-- I'm not clumsy.. It's just the floor hates me, the tables and chairs are bullies, the wall gets in the way AAANNNDDD table saws BITE my fingers!!!.. - Mike -

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MikeDVB

115 posts in 643 days


#13 posted 03-25-2015 05:24 AM

The Shelix Spiral for the DW735 is $400 but if it saves me from buying 10 sets of blades it will have paid for itself. One reviewer tested and determined that the unit was 4 times louder with the stock cutter head than the Shelix – about a 6 dB difference.

Will the carbide do better with pine/knots? I know that they can still be damaged and can be rotated on the cutter head and replaced after that is no longer an option.

I do work with pine quite a bit and some of it does have tiny knots that seem to just want to nick the heck out of the jointer blades [but I can sharpen them so it doesn’t bother me so much]. Running it through a planer and having knicked blades that I can only turn around and cannot sharpen doesn’t sound ideal at $40/set.

I did look at taking the money it would cost to get the 735 + Shelix and to get a 13~15” planer with a spiral cutter is a fair bit more than the combination new. I could get a nice 15” planer with normal blades [adjustable, not indexed] for only a little more and upgrade it to a spiral later but it only gives me 2” more and would end up being more $$$ to go spiral but I would be offsetting the blade issue by being able to sharpen and adjust them.

So I guess it comes down to do I want a lunchbox planer with a spiral head for a little less than a non-lunchbox planer with non-spiral head but blades that I can sharpen. I assume the 15” will have other additional benefits over a ‘lunchbox’ planer?

-- Mike

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GFactor

79 posts in 1060 days


#14 posted 03-25-2015 06:36 AM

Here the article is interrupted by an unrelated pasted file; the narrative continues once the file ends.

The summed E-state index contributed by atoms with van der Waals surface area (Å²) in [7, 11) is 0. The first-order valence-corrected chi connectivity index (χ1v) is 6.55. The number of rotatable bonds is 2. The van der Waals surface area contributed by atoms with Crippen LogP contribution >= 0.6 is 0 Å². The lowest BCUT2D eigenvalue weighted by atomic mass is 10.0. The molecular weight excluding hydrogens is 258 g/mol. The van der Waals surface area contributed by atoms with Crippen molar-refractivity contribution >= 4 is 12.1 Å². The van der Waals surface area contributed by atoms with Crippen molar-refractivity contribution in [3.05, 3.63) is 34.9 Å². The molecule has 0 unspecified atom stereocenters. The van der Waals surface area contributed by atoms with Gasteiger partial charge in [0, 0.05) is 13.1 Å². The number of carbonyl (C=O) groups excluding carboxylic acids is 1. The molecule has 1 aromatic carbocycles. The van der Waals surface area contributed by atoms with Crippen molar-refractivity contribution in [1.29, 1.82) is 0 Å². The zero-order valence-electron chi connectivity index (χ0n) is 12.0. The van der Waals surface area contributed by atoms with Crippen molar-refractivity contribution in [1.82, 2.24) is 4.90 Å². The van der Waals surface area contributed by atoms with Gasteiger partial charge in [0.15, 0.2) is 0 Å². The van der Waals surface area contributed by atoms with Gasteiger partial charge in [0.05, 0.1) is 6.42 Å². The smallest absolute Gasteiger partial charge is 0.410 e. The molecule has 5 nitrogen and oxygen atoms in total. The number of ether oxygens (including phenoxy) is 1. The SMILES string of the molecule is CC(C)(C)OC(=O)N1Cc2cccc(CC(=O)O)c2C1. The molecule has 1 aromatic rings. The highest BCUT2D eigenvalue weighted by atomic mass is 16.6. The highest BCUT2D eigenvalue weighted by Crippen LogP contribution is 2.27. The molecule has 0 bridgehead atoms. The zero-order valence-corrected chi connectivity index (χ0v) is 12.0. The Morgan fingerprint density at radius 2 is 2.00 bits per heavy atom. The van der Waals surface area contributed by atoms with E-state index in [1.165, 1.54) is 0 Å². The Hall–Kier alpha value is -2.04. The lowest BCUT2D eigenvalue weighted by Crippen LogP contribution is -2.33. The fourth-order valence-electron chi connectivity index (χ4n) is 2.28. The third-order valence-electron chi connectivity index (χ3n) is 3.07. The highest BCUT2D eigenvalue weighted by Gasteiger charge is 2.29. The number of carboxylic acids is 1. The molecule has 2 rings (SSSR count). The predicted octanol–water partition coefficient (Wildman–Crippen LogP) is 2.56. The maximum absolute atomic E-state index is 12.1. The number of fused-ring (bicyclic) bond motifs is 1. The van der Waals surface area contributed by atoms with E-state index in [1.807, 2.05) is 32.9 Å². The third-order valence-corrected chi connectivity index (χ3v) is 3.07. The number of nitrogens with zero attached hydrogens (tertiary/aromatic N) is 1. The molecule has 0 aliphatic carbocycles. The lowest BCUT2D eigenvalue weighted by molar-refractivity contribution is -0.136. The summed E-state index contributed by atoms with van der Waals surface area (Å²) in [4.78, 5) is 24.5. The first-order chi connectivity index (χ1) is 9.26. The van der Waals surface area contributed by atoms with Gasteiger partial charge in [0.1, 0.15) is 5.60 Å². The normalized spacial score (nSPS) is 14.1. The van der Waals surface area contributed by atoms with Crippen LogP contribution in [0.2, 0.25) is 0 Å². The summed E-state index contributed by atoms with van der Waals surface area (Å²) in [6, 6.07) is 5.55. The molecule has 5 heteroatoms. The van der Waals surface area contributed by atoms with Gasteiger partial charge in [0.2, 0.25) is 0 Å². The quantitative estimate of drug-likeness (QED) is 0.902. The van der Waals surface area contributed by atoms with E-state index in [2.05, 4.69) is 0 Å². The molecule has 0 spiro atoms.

How many board feet do you plan on sending through the unit a month? If you are a casual hobbiest, grab a 735, and see how the stock blades perform for you. It’s not like you would go out and buy a 735, toss the new blades in the trash, and install a Helix Cutter from the get go. Then again, maybe you would.

As far as the knots, the less you take off per pass, the less chance you will encounter a problem?

IN PURE HUMMOR:
Maybe post an ad on CL that you can sharpen blades because you seem mildly obsessed with this :)

Cheers!

-- To Steal Ideas From One Person is Plagiarism; to Steal From Many is Research…

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MikeDVB

115 posts in 643 days


#15 posted 03-25-2015 07:13 AM

I have long enjoyed sharpening knives and other blades so sharpening my irons for my planes and my knives for my planer/jointer seems like a natural extension of that experience.

I’d gladly put my skill at sharpening to use in saving on my trash output/waste [disposable blades] as much as possible but in this case it looks like the best option is a spiral carbide cutter.

The primary reason I am interested in the 735 is because I have a friend with one for sale fairly cheap. It runs fine but he is tired of replacing the blades for nicks – so I could get it used + the helical for about the cost of a new one.

-- Mike